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  • Tuesday, June 8, 2021

SC4ES: National Center for Genome Analysis Support Genomics Research webinar series

Featuring Lydia Bright, State University of New York, College at New Paltz, this monthly scientific series highlights the research of scientists who use computational resources provided by NCGAS.

Event details

  • Date & time
    Tuesday, June 8, 2021
    2pm-3pm
  • Location
    Online - Zoom

Register here

About this event

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The National Center for Genome Analysis Support (Links to an external site.) (NCGAS) helps researchers nationwide with the demanding—and often confusing— computations that genomics research requires. In this monthly series, scientists present their genomics research in pursuit of answers to some of the most confounding biological questions.

"NCGAS serves hundreds of researchers who apply genomics to their research, and we wanted to find out what their individual research projects entail. We hope to learn how they are using genomics in their studies, as an inspiration to other researchers." - Tom Doak, Chief Scientist, National Center for Genome Analysis Support

Talks will take place the second Tuesday of each month, 2-3pm EST.


Title of presentation: 
Uncovering molecular determinants of Holospora infection in Paramecium cells.

Presenter:
Lydia Bright (Links to an external site.)Department of Biology, Indiana University Bloomington and the Biology Department, State University of New York, College at New Paltz.


Abstract:
The endonuclear parasite Holospora undulata, which infects Paramecium caudatum, has been studied for over 50 years, but the host response has never been studied in an unbiased manner. We tracked the early response to H. undulata using whole-genome RNA sequencing of the host transcriptome. We found that ~19% of the total transcriptome of the host is responsive in these early stages, but that a very small number of genes had a greater than 2-fold expression change at either early timepoint examined. These differentially expressed genes are more likely to be conserved than other genes in the genome, and many of the predicted gene functions of these genes are consistent with an initial host response to a parasitic partner, including signaling molecules, transcription factors, transporters, and trafficking-related proteins.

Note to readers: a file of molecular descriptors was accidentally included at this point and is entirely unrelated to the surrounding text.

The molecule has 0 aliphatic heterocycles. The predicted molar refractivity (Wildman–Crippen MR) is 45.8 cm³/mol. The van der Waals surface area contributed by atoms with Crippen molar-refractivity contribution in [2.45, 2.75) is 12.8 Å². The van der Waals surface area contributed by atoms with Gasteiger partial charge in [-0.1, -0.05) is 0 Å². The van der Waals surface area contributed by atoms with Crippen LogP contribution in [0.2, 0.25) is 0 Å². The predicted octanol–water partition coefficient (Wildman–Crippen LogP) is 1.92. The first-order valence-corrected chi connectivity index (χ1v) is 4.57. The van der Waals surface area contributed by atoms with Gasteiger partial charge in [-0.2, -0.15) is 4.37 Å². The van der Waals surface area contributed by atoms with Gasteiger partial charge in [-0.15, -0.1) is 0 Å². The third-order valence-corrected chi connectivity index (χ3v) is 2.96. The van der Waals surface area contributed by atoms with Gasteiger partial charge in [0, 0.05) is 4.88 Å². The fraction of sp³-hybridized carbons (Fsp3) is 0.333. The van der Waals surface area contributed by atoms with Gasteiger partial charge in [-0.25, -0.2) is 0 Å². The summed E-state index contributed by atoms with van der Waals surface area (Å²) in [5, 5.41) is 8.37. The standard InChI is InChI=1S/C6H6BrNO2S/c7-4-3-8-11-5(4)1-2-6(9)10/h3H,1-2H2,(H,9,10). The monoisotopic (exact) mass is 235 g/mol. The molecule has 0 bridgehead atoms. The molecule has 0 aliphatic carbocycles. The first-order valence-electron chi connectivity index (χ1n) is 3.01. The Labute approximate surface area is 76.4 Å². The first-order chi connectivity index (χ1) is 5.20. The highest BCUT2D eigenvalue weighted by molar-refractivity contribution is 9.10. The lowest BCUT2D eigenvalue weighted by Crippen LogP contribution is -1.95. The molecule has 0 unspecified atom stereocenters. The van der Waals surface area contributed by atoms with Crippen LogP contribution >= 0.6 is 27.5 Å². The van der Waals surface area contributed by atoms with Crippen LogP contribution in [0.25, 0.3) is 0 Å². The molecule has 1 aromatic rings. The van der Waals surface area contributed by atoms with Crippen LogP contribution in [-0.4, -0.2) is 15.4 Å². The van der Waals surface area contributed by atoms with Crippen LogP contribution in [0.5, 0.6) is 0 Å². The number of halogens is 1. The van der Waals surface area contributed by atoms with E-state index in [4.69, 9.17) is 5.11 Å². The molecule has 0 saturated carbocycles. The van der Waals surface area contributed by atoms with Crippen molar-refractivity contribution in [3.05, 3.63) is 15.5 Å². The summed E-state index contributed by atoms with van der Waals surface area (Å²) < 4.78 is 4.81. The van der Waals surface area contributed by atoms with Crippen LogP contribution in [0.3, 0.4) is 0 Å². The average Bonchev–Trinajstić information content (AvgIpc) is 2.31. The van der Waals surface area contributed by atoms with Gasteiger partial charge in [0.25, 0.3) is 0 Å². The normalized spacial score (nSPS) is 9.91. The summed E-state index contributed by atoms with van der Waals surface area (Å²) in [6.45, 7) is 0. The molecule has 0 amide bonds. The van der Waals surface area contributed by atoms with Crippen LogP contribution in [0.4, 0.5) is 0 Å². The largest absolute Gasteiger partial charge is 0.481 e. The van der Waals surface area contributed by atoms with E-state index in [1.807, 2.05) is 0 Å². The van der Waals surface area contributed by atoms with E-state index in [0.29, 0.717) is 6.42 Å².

While the differentially expressed genes are more likely to be conserved, the very highly upregulated genes in our analysis have an overrepresentation of unannotated and non-conserved genes, indicating that lineage-specific and perhaps fast-evolving genes may be the biggest players in response to this parasite. With this study, we have identified a workable number of genes for further functional study in an unbiased manner, including many unannotated genes that could not have been found using gene candidate approaches.

Catherine Kagemann1, Jean-Francois Gout2, Thomas G Doak3, Michael Lynch4, Oliver Kaltz5, and Lydia Bright3,6

1Department of Molecular Biology and Genetics, Cornell University; 2Department of Biological Sciences, Mississippi State University; 3Department of Biology, Indiana University Bloomington; 4Biodesign Center for Mechanisms of Evolution, Arizona State University, 5Departement Biologie Ecologie, Universite de Montpellier; 6Biology Department, State University of New York, College at New Paltz


The series (and archive):

View all the talks in this series as well as links to archive video of each talk (Links to external site.).


The Supercomputing for Everyone Series (S4ES) of workshops and seminars are led by personnel from Research Technologies (Links to external site.), a division of University Information Technology Services (Links to external site.). This series is led by the National Center for Genome Analysis Support (Links to external site.). Both are centers in the Pervasive Technology Institute (Links to external site.) at Indiana University.

The Supercomputing for Everyone Series (Links to external site.) aims to bring more users into the realm of advanced computing, whether it be visualization, computation, analytics, storage, or any related discipline. Let the Research Technologies staff take you to the next level of computing.